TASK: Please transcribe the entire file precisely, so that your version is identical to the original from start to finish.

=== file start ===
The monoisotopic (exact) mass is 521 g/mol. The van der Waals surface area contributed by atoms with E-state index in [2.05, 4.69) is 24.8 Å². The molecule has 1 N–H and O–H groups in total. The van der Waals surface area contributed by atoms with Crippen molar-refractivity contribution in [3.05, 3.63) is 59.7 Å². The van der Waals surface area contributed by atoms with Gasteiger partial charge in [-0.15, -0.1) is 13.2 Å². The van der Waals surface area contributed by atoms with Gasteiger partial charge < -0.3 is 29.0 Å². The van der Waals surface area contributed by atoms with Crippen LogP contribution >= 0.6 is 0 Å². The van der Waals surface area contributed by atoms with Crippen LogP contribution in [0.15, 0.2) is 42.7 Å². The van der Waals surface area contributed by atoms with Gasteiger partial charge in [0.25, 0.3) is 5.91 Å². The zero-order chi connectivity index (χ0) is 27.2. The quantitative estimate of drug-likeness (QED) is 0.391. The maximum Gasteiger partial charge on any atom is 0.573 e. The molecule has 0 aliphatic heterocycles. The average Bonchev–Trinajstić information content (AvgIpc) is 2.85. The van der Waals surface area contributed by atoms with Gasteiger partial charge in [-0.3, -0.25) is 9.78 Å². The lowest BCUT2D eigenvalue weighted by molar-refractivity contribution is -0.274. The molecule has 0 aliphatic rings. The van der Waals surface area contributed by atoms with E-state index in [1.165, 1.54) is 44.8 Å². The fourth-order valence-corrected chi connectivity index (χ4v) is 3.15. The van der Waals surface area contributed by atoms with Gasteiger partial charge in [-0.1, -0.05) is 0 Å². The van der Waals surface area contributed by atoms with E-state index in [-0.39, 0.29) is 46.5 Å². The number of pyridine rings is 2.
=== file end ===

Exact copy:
The monoisotopic (exact) mass is 521 g/mol. The van der Waals surface area contributed by atoms with E-state index in [2.05, 4.69) is 24.8 Å². The molecule has 1 N–H and O–H groups in total. The van der Waals surface area contributed by atoms with Crippen molar-refractivity contribution in [3.05, 3.63) is 59.7 Å². The van der Waals surface area contributed by atoms with Gasteiger partial charge in [-0.15, -0.1) is 13.2 Å². The van der Waals surface area contributed by atoms with Gasteiger partial charge < -0.3 is 29.0 Å². The van der Waals surface area contributed by atoms with Crippen LogP contribution >= 0.6 is 0 Å². The van der Waals surface area contributed by atoms with Crippen LogP contribution in [0.15, 0.2) is 42.7 Å². The van der Waals surface area contributed by atoms with Gasteiger partial charge in [0.25, 0.3) is 5.91 Å². The zero-order chi connectivity index (χ0) is 27.2. The quantitative estimate of drug-likeness (QED) is 0.391. The maximum Gasteiger partial charge on any atom is 0.573 e. The molecule has 0 aliphatic heterocycles. The average Bonchev–Trinajstić information content (AvgIpc) is 2.85. The van der Waals surface area contributed by atoms with Gasteiger partial charge in [-0.3, -0.25) is 9.78 Å². The lowest BCUT2D eigenvalue weighted by molar-refractivity contribution is -0.274. The molecule has 0 aliphatic rings. The van der Waals surface area contributed by atoms with E-state index in [1.165, 1.54) is 44.8 Å². The fourth-order valence-corrected chi connectivity index (χ4v) is 3.15. The van der Waals surface area contributed by atoms with Gasteiger partial charge in [-0.1, -0.05) is 0 Å². The van der Waals surface area contributed by atoms with E-state index in [-0.39, 0.29) is 46.5 Å². The number of pyridine rings is 2.